Think Like a Artist

As a formally trained photographer I was fortunate enough to be surrounded by folk who could teach me the nuts and bolts of professional photographic practice from a early age. Looking back my photographic education was vocational and very little emphasis was given to the creative process from my photographic lecturers, thankfully I spent two days each week studying and practicing Art, despite my limited skills with brushes and paint I found this area really stimulating and valued the way that the Art lecturers were able to help me see things in a different way.

The combination of technically gifted photo teachers and free thinking Art lecturers was a intoxicating mix for a aspiring teenage photographer, I realised then that I needed the technical stuff if I was to have any sort of control over my photographic process but I also became aware that a deep understanding of exposure, depth of field and the scheimpflug principle would be of little use unless I could develop a creative thought process.

What is a creative thought process and how does this relate to Street Photography ?

The biggest mistake I see in SP is the passive attitude that we have to accept any opportunity's that appear when we are shooting, even when making candid captures a level of creative thinking and selection should be exercised if a coherent narrative is to be constructed, the alternative is a form of photographic litter picking !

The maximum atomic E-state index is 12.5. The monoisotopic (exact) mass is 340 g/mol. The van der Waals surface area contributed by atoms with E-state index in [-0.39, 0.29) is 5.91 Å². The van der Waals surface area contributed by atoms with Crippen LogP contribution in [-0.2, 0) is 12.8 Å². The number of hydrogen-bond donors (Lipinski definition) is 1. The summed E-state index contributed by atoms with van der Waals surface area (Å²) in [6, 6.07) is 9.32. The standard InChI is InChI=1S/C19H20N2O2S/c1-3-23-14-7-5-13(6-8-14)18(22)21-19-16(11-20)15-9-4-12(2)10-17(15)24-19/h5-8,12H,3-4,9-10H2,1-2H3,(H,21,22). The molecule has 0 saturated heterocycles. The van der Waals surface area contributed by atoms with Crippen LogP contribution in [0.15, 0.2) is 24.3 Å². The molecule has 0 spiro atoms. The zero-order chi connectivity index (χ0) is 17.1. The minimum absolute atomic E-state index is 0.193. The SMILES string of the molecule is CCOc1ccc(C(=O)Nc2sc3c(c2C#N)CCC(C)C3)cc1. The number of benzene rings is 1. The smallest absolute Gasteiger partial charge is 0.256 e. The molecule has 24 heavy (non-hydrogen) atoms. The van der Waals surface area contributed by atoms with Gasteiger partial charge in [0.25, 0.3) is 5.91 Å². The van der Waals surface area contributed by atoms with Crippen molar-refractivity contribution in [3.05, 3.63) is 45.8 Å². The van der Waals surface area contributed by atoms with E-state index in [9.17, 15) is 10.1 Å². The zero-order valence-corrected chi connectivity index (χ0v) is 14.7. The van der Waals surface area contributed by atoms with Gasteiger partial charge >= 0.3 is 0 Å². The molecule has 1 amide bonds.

The creative currency is ideas and the ability to see potential and beauty when others see nothing.

Many creative's start out with only a mental framework of ideas at the beginning of a project and are happy to create in a spontaneous way within the already established criteria of established thoughts., this approach appears to meet the flexible demands of Street Photography. The idea of stepping out on a shoot with a blank mind devoid of ideas, is not the same thing as a open mind !

The take away message from this piece is a plea to physically slow down and bring a higher level of consideration to your pictures, consider the elements of a scene  individually and collectively, this is your palette and your chance to create something that has meaning .

What solutions will you discover ?    

 My final piece of advice may appear to contradict everything I have written above , leave a space within your creative practice for serendipitous events to occur as this is the magic we should all embrace when it comes our way. this is the elusive woofle dust that will change your well considered successful capture into a memorable unique Street Photograph..

Invest enough time looking & thinking and you will see.

Keep It  Real !